For most of 2020, I was hopeful that COVID-19 wouldn’t reach Antarctica. But in December, it became the last continent to report an outbreak, at a Chilean research base.
There are few better places to contain an outbreak than Antarctica (though the isolation means it’s not a place where anyone wants to be sick). Still, the greater worry about the coronavirus and Antarctica is its wildlife. As this article notes, “while there is currently less risk for humans in Antarctica, the potential for the Covid-19 virus to jump to Antarctica’s unique and already vulnerable wildlife has scientists extremely concerned.” Click here to read on.
With travel to Antarctica still uncertain for 2021 (last year, visitors could see the continent via a 12-hour flyby on Qantas), this will help keep the virus at bay there. But research, of course will go on — and this is quite fortunate in that this continent needs protecting now more than ever. Among the many creatures that need monitoring and protecting are krill, the food of whales, penguins, and so many more. Yet overfishing has been threatening their existence, which in turns threatens that of the Antarctic animals who are more familiar. Click here for a wonderful interactive article about krill.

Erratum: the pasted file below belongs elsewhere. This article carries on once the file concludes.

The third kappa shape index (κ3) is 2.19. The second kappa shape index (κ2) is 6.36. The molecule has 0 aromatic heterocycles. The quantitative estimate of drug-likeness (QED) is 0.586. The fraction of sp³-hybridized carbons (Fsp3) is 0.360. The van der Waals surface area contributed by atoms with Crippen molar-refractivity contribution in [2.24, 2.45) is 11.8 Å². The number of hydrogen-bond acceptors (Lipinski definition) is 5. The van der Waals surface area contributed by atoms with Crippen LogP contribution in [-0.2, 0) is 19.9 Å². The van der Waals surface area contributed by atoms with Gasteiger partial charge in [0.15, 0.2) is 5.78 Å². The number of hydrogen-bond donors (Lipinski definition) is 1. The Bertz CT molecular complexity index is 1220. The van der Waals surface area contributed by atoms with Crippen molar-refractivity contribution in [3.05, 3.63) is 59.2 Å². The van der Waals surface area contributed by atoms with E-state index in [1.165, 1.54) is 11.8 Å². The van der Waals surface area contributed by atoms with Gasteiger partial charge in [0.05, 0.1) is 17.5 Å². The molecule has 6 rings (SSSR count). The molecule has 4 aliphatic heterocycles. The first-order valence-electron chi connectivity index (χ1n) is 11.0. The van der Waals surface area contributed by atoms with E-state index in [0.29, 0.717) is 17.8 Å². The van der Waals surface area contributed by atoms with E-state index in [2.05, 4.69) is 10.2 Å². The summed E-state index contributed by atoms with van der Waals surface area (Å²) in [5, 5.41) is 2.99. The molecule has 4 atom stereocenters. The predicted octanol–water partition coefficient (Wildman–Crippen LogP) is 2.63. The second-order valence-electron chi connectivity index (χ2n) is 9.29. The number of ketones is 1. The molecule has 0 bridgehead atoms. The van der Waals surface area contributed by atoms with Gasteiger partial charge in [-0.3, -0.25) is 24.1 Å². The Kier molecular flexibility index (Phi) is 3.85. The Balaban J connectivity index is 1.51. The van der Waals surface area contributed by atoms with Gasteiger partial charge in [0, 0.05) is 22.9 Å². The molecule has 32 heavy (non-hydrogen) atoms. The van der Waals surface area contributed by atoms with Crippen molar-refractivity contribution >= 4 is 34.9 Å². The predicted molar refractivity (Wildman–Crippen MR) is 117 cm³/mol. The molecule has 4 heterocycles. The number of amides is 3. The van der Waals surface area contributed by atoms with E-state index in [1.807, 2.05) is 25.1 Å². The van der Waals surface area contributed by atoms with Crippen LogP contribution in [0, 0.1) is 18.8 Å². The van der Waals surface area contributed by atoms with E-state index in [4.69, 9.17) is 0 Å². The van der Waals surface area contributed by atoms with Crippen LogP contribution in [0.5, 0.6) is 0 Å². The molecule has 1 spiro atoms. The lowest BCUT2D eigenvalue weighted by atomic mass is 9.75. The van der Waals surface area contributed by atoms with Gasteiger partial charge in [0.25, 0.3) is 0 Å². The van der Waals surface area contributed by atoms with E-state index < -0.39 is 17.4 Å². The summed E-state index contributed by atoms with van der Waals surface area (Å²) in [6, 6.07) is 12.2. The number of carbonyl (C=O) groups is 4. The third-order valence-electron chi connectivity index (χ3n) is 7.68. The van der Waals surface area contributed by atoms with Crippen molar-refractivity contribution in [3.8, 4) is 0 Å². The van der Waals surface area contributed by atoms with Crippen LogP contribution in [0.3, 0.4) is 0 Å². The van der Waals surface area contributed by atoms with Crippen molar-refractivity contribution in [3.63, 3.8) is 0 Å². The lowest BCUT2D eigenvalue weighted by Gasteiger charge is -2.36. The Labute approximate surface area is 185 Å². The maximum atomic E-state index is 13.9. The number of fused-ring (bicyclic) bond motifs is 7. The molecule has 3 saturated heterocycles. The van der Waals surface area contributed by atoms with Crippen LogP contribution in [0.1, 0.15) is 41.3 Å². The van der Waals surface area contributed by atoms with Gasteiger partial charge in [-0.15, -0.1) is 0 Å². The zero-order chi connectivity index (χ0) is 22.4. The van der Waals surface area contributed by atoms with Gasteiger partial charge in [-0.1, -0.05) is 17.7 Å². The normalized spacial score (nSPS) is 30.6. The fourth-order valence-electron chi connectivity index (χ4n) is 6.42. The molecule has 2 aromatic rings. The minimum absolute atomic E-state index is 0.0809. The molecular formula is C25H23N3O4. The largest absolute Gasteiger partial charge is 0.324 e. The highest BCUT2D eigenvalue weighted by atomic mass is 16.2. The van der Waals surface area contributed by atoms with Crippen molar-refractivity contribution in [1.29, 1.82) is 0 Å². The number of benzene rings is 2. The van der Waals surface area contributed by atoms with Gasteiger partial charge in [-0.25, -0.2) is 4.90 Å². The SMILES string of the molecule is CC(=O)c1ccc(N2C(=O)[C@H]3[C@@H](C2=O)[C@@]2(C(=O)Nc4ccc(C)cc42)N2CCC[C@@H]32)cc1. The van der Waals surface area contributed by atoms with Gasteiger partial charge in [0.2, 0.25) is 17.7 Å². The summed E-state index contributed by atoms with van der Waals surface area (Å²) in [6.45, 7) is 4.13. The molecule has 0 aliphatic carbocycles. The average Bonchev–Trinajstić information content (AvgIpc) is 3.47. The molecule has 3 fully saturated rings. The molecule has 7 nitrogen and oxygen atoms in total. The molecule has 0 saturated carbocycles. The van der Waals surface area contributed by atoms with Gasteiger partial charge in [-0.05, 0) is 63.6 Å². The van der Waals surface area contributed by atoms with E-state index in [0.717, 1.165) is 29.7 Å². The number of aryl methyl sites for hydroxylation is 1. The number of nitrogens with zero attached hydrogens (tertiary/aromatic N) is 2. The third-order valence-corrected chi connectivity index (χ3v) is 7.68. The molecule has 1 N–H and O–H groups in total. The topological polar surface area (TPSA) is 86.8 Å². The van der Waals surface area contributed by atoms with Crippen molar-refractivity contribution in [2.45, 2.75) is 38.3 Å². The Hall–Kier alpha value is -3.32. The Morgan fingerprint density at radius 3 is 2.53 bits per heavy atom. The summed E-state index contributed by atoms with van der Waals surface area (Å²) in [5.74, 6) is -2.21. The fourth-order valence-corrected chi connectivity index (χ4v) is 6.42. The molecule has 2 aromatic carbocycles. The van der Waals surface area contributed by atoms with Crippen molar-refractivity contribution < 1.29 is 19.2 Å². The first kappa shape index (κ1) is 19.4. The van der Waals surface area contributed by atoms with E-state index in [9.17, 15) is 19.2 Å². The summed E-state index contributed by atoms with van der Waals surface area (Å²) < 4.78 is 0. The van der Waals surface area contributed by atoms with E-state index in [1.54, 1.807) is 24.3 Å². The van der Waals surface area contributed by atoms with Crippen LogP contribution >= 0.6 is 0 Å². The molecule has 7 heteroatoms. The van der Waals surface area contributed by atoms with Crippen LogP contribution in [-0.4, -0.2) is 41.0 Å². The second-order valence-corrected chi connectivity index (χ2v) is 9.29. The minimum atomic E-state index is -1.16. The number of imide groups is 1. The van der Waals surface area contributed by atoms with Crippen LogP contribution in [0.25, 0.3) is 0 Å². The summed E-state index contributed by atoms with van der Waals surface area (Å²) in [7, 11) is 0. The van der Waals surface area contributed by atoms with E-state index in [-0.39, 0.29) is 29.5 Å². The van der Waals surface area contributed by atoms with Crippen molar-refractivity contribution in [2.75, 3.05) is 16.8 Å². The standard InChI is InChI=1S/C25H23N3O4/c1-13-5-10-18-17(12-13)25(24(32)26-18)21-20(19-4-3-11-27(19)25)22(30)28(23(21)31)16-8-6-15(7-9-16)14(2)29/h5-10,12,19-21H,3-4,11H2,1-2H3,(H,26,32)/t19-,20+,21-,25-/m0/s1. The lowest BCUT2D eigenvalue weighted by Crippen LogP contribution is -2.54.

Though Antarctica may have been less affected by the pandemic than any other continent on the planet, it is being affected by climate change more than any other. So even when we’re allowed to travel again, we have to consider what it means to go to the world’s more vulnerable places.
Check out this piece posted on the Climate Fiction Writers League, a wonderful resource for all who are interested in climate change. What I love about fiction is how much you can learn about a place or a species by reading a good story, whether a YA novel or a thriller. You can subscribe to the blog here, and get updates on new books and the science and passion behind them.